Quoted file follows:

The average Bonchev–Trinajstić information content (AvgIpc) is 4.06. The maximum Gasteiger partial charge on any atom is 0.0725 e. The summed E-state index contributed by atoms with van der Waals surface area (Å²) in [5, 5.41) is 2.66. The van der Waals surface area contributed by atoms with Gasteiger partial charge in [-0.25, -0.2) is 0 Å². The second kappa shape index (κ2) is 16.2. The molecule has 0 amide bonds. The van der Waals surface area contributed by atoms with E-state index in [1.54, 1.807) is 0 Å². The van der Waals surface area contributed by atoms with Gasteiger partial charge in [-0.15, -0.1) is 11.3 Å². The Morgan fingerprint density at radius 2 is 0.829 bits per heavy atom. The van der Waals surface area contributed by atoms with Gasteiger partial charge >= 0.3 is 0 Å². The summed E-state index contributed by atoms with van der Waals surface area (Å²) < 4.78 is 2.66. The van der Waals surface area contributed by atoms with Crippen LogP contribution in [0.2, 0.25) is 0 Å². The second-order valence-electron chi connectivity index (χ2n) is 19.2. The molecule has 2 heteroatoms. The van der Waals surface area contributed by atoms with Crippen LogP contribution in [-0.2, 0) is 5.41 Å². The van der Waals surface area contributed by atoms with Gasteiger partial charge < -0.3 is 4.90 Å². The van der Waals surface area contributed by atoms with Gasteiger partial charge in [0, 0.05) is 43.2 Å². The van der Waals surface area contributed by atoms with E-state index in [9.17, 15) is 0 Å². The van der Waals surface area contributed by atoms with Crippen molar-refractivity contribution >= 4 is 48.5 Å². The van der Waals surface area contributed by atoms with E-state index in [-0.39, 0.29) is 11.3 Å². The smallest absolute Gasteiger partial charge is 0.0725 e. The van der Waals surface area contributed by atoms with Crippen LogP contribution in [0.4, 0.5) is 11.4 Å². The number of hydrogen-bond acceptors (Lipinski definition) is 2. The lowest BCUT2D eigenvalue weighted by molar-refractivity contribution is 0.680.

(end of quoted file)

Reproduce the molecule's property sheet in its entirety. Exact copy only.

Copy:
The average Bonchev–Trinajstić information content (AvgIpc) is 4.06. The maximum Gasteiger partial charge on any atom is 0.0725 e. The summed E-state index contributed by atoms with van der Waals surface area (Å²) in [5, 5.41) is 2.66. The van der Waals surface area contributed by atoms with Gasteiger partial charge in [-0.25, -0.2) is 0 Å². The second kappa shape index (κ2) is 16.2. The molecule has 0 amide bonds. The van der Waals surface area contributed by atoms with E-state index in [1.54, 1.807) is 0 Å². The van der Waals surface area contributed by atoms with Gasteiger partial charge in [-0.15, -0.1) is 11.3 Å². The Morgan fingerprint density at radius 2 is 0.829 bits per heavy atom. The van der Waals surface area contributed by atoms with Gasteiger partial charge >= 0.3 is 0 Å². The summed E-state index contributed by atoms with van der Waals surface area (Å²) < 4.78 is 2.66. The van der Waals surface area contributed by atoms with Crippen LogP contribution in [0.2, 0.25) is 0 Å². The second-order valence-electron chi connectivity index (χ2n) is 19.2. The molecule has 2 heteroatoms. The van der Waals surface area contributed by atoms with Crippen LogP contribution in [-0.2, 0) is 5.41 Å². The van der Waals surface area contributed by atoms with Gasteiger partial charge < -0.3 is 4.90 Å². The van der Waals surface area contributed by atoms with Gasteiger partial charge in [0, 0.05) is 43.2 Å². The van der Waals surface area contributed by atoms with E-state index in [9.17, 15) is 0 Å². The van der Waals surface area contributed by atoms with Crippen molar-refractivity contribution >= 4 is 48.5 Å². The van der Waals surface area contributed by atoms with E-state index in [-0.39, 0.29) is 11.3 Å². The smallest absolute Gasteiger partial charge is 0.0725 e. The van der Waals surface area contributed by atoms with Crippen LogP contribution in [0.4, 0.5) is 11.4 Å². The number of hydrogen-bond acceptors (Lipinski definition) is 2. The lowest BCUT2D eigenvalue weighted by molar-refractivity contribution is 0.680.